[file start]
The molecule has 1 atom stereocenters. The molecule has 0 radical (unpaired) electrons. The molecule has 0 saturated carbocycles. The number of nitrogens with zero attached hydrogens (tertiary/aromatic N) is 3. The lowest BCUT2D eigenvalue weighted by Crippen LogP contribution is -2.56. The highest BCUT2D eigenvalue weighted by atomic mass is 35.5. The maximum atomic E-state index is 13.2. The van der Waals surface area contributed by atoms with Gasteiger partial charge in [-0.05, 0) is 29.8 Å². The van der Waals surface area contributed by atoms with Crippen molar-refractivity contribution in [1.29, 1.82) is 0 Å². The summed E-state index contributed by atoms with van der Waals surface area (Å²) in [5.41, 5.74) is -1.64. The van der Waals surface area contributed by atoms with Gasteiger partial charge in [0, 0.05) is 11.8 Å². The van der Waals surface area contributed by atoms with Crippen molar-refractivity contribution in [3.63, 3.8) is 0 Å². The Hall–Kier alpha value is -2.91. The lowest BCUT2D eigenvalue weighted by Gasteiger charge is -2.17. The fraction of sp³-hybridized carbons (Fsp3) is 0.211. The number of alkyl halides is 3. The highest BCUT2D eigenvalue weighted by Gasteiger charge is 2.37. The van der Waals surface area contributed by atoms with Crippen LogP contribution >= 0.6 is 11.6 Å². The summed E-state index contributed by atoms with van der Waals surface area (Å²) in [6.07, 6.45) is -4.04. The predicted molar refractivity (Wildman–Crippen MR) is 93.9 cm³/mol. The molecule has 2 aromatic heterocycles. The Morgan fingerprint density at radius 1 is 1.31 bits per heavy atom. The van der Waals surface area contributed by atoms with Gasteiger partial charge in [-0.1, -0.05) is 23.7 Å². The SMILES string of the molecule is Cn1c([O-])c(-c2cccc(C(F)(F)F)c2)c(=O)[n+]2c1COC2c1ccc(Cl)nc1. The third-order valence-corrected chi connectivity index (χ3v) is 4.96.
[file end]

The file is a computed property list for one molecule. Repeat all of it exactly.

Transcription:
The molecule has 1 atom stereocenters. The molecule has 0 radical (unpaired) electrons. The molecule has 0 saturated carbocycles. The number of nitrogens with zero attached hydrogens (tertiary/aromatic N) is 3. The lowest BCUT2D eigenvalue weighted by Crippen LogP contribution is -2.56. The highest BCUT2D eigenvalue weighted by atomic mass is 35.5. The maximum atomic E-state index is 13.2. The van der Waals surface area contributed by atoms with Gasteiger partial charge in [-0.05, 0) is 29.8 Å². The van der Waals surface area contributed by atoms with Crippen molar-refractivity contribution in [1.29, 1.82) is 0 Å². The summed E-state index contributed by atoms with van der Waals surface area (Å²) in [5.41, 5.74) is -1.64. The van der Waals surface area contributed by atoms with Gasteiger partial charge in [0, 0.05) is 11.8 Å². The van der Waals surface area contributed by atoms with Crippen molar-refractivity contribution in [3.63, 3.8) is 0 Å². The Hall–Kier alpha value is -2.91. The lowest BCUT2D eigenvalue weighted by Gasteiger charge is -2.17. The fraction of sp³-hybridized carbons (Fsp3) is 0.211. The number of alkyl halides is 3. The highest BCUT2D eigenvalue weighted by Gasteiger charge is 2.37. The van der Waals surface area contributed by atoms with Crippen LogP contribution >= 0.6 is 11.6 Å². The summed E-state index contributed by atoms with van der Waals surface area (Å²) in [6.07, 6.45) is -4.04. The predicted molar refractivity (Wildman–Crippen MR) is 93.9 cm³/mol. The molecule has 2 aromatic heterocycles. The Morgan fingerprint density at radius 1 is 1.31 bits per heavy atom. The van der Waals surface area contributed by atoms with Gasteiger partial charge in [-0.1, -0.05) is 23.7 Å². The SMILES string of the molecule is Cn1c([O-])c(-c2cccc(C(F)(F)F)c2)c(=O)[n+]2c1COC2c1ccc(Cl)nc1. The third-order valence-corrected chi connectivity index (χ3v) is 4.96.